Nonattachment & How I Let Go

Last week, I stumbled onto the Buddhist term “nonattachment” after a pretty common session of watching too many YouTube vlogs and feeling the need to read something. The idea got me thinking. I don’t want to talk too much about nonattachment theory but rather what my reading got me thinking about how I like to handle things.

From what I understand, the idea revolves around letting go of cravings and damaging emotions. By doing so and therefore letting things be and accepting them as they are, this will elevate your suffering.

Lama Surya Das describes it best by saying:

“For me, attachment is like holding on tightly to something that is always slipping through my fingers–it just gives me rope burn. But letting go–nonattachment—relieves the constant, painful irritation. A good example of this is not being able to fall asleep at night because you keep turning something over and over in your mind. It’s one of those times when letting go is obviously a necessary virtue, and having some kind of relaxation tool can be extraordinarily helpful.”

(read the entire article here:

I’m unclear how this works with ambition and wanting to better yourself, and don’t want to write the wrong thing here by trying to set it out. However, the concept really stuck me as letting go of some emotions or frustrations is something that I have been trying to do as well as becoming smarter about my own emotions and reactions to situations.

The article referenced above suggests that there are two steps to letting go:

  1. “Becoming aware of whatever arises within the field of your experience of consciousness.”
  2. “Becoming aware of how you relate to it.”

Simply put (in my interpretation), understanding how you feel about something and what you are going to do about it.

When I get a strong emotional reaction to something, I want to be able to think about what the hell just happened. Why do I feel so angry/upset/betrayed/hurt/etc. about this? By doing so, I can drill down to the root of the problem which helps me think about what I do next and in most cases communicate the real issue so that both parties are clear on where I stand on the issue.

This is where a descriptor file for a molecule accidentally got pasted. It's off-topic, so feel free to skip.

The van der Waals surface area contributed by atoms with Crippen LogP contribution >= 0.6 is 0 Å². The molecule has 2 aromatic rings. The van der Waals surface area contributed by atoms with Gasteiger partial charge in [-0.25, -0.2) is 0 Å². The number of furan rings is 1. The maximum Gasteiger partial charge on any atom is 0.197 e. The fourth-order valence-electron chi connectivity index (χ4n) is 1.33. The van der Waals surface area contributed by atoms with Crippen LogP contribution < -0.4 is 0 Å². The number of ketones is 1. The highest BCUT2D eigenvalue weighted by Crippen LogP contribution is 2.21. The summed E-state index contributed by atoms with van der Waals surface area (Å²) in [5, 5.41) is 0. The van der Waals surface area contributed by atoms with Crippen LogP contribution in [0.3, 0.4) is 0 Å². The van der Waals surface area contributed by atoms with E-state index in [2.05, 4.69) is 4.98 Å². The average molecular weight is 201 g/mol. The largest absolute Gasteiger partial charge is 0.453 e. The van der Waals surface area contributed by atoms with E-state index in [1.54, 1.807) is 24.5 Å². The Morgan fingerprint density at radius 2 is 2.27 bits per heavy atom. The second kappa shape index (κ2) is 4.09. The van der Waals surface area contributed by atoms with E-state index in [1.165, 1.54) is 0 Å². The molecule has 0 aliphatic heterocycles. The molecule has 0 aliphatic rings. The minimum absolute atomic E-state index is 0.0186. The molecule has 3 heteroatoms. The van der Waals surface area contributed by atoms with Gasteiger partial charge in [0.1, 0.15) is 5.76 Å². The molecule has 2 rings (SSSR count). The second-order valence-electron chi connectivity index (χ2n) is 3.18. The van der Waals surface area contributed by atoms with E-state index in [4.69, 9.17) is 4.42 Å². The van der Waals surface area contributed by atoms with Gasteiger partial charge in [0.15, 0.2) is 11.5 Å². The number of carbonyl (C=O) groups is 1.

Some people may say that by doing this I’m over analysing my emotions but I think you need to. Emotions are instinctual reactions which tell you something about yourself and who you are deep inside. I read this fantastic blog yesterday (found here: giving “truth” we need to know before we can know ourselves. The biggest thing I took from it was that I’m not sure you can define yourself in words but rather your feelings, reactions and behaviours define you because how you act and think defines you more than who you say you are.

Therefore, if you don’t understand why you are reacting to something, how can you really know yourself? Maybe that’s fine for other people but I would like to be self-aware.

After you understand why you have reacted to the situation in the way you did, the next step is figuring out if you need to act on your feelings. If you do, you should do what’s necessary. If you don’t need to act on it, this is where the theory of non-attachment and letting go comes in. Instead of holding onto bad feelings or cravings and only making ourselves feel worse, we should let go and move on.

I see a lot of people around me – myself included – get bogged down by things they can’t do anything about. I think in these situations people would like to let go and stop feeling bad but it’s much harder than it sounds.

There is an awry of tips for letting go including meditation. For me, letting go is a gradual process. I still cringe about things I have said and done in the past and feel insanely guilty over little things that can’t be changed.

The most effective thing I can do when trying to get over something is accepting that I can’t/don’t have to act on these feelings and therefore need to let them go. I’ll then begin reasoning with myself about how the situation wasn’t that bad as I’m making out and reminding myself that there isn’t anything I can do about it so why should I be worried about it. Like I said, it’s gradual. Eventually things will stop hurting so much or at the very least, they won’t consume my every thought.

I wanted to talk about this because I think the process of learning when to hold on or to let go of things is part of becoming an adult. It’s part of becoming self-aware about yourself (which I certainly wasn’t as a child, teenager or even student) and your emotions but also learning from your mistakes and being able to reason with yourself. I’m not all the way there yet but I’m not sure I ever will be. But at least I’ve a small clue as to why I act I act sometimes.

Of course, there are times when I act when I shouldn’t and let things go when I know I should do something but hey, I’m only young. Maybe I’ll get it right one day.

How do you let things go whether they be relationships or physical things or emotions about something that has happened? I’d love to know if you’re the same as me or have other ways of dealing with these issues. And if I’ve completely misinterpreted the nonattachment theory, I’d love to know that too! How else will I learn?

Original image found on Google image linked to


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